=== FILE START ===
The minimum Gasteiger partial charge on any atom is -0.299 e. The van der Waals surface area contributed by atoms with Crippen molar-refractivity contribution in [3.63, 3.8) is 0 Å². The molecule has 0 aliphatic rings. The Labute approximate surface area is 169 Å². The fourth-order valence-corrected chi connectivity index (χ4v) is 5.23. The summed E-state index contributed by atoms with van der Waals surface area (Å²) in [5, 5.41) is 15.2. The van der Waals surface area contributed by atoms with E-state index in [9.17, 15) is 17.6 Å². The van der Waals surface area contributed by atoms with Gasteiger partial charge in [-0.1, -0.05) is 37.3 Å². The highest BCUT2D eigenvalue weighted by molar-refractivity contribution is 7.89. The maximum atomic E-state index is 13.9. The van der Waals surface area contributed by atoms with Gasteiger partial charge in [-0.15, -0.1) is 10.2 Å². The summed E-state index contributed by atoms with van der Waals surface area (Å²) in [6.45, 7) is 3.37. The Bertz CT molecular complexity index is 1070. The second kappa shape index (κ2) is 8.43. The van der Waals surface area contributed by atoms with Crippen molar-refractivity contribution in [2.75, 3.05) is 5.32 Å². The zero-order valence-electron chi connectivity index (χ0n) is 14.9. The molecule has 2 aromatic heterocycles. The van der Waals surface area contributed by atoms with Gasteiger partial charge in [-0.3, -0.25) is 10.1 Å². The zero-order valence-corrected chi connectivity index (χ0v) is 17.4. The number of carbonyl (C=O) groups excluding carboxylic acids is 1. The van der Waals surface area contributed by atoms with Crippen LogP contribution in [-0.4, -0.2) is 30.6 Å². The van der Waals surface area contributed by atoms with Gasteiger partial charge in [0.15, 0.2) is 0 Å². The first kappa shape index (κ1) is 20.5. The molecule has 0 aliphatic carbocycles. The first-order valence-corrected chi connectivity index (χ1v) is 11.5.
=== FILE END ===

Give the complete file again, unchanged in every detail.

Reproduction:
The minimum Gasteiger partial charge on any atom is -0.299 e. The van der Waals surface area contributed by atoms with Crippen molar-refractivity contribution in [3.63, 3.8) is 0 Å². The molecule has 0 aliphatic rings. The Labute approximate surface area is 169 Å². The fourth-order valence-corrected chi connectivity index (χ4v) is 5.23. The summed E-state index contributed by atoms with van der Waals surface area (Å²) in [5, 5.41) is 15.2. The van der Waals surface area contributed by atoms with E-state index in [9.17, 15) is 17.6 Å². The van der Waals surface area contributed by atoms with Gasteiger partial charge in [-0.1, -0.05) is 37.3 Å². The highest BCUT2D eigenvalue weighted by molar-refractivity contribution is 7.89. The maximum atomic E-state index is 13.9. The van der Waals surface area contributed by atoms with Gasteiger partial charge in [-0.15, -0.1) is 10.2 Å². The summed E-state index contributed by atoms with van der Waals surface area (Å²) in [6.45, 7) is 3.37. The Bertz CT molecular complexity index is 1070. The second kappa shape index (κ2) is 8.43. The van der Waals surface area contributed by atoms with Crippen molar-refractivity contribution in [2.75, 3.05) is 5.32 Å². The zero-order valence-electron chi connectivity index (χ0n) is 14.9. The molecule has 2 aromatic heterocycles. The van der Waals surface area contributed by atoms with Gasteiger partial charge in [-0.3, -0.25) is 10.1 Å². The zero-order valence-corrected chi connectivity index (χ0v) is 17.4. The number of carbonyl (C=O) groups excluding carboxylic acids is 1. The van der Waals surface area contributed by atoms with Crippen LogP contribution in [-0.4, -0.2) is 30.6 Å². The van der Waals surface area contributed by atoms with Gasteiger partial charge in [0.15, 0.2) is 0 Å². The first kappa shape index (κ1) is 20.5. The molecule has 0 aliphatic carbocycles. The first-order valence-corrected chi connectivity index (χ1v) is 11.5.